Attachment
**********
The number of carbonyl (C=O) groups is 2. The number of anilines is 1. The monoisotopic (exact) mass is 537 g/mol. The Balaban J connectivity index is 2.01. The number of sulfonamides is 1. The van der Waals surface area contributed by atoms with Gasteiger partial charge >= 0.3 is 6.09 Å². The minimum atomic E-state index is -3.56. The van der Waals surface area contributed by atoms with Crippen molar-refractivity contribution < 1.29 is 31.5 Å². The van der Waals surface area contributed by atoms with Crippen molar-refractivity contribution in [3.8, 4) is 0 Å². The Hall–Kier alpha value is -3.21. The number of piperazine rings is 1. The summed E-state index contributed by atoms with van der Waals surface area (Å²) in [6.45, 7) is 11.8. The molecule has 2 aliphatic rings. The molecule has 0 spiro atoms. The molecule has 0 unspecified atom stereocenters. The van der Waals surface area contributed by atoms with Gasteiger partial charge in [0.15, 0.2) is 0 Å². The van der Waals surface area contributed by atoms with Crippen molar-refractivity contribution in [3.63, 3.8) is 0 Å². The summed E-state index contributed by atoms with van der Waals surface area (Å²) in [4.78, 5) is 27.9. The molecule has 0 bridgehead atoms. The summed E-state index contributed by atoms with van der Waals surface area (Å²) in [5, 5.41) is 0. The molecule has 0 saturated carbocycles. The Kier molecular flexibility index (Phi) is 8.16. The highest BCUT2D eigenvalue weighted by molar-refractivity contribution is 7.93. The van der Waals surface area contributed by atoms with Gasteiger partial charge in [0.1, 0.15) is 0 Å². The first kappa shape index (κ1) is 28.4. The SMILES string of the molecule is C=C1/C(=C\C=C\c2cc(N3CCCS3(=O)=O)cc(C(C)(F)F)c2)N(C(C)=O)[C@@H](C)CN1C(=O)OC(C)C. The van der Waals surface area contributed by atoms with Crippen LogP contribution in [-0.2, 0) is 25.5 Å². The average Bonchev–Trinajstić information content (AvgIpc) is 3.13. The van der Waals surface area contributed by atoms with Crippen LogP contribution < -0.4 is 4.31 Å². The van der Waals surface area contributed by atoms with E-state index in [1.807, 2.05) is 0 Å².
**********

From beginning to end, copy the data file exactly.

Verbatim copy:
The number of carbonyl (C=O) groups is 2. The number of anilines is 1. The monoisotopic (exact) mass is 537 g/mol. The Balaban J connectivity index is 2.01. The number of sulfonamides is 1. The van der Waals surface area contributed by atoms with Gasteiger partial charge >= 0.3 is 6.09 Å². The minimum atomic E-state index is -3.56. The van der Waals surface area contributed by atoms with Crippen molar-refractivity contribution < 1.29 is 31.5 Å². The van der Waals surface area contributed by atoms with Crippen molar-refractivity contribution in [3.8, 4) is 0 Å². The Hall–Kier alpha value is -3.21. The number of piperazine rings is 1. The summed E-state index contributed by atoms with van der Waals surface area (Å²) in [6.45, 7) is 11.8. The molecule has 2 aliphatic rings. The molecule has 0 spiro atoms. The molecule has 0 unspecified atom stereocenters. The van der Waals surface area contributed by atoms with Gasteiger partial charge in [0.15, 0.2) is 0 Å². The van der Waals surface area contributed by atoms with Crippen molar-refractivity contribution in [3.63, 3.8) is 0 Å². The summed E-state index contributed by atoms with van der Waals surface area (Å²) in [4.78, 5) is 27.9. The molecule has 0 bridgehead atoms. The summed E-state index contributed by atoms with van der Waals surface area (Å²) in [5, 5.41) is 0. The molecule has 0 saturated carbocycles. The Kier molecular flexibility index (Phi) is 8.16. The highest BCUT2D eigenvalue weighted by molar-refractivity contribution is 7.93. The van der Waals surface area contributed by atoms with Gasteiger partial charge in [0.1, 0.15) is 0 Å². The first kappa shape index (κ1) is 28.4. The SMILES string of the molecule is C=C1/C(=C\C=C\c2cc(N3CCCS3(=O)=O)cc(C(C)(F)F)c2)N(C(C)=O)[C@@H](C)CN1C(=O)OC(C)C. The van der Waals surface area contributed by atoms with Crippen LogP contribution in [-0.2, 0) is 25.5 Å². The average Bonchev–Trinajstić information content (AvgIpc) is 3.13. The van der Waals surface area contributed by atoms with Crippen LogP contribution < -0.4 is 4.31 Å². The van der Waals surface area contributed by atoms with E-state index in [1.807, 2.05) is 0 Å².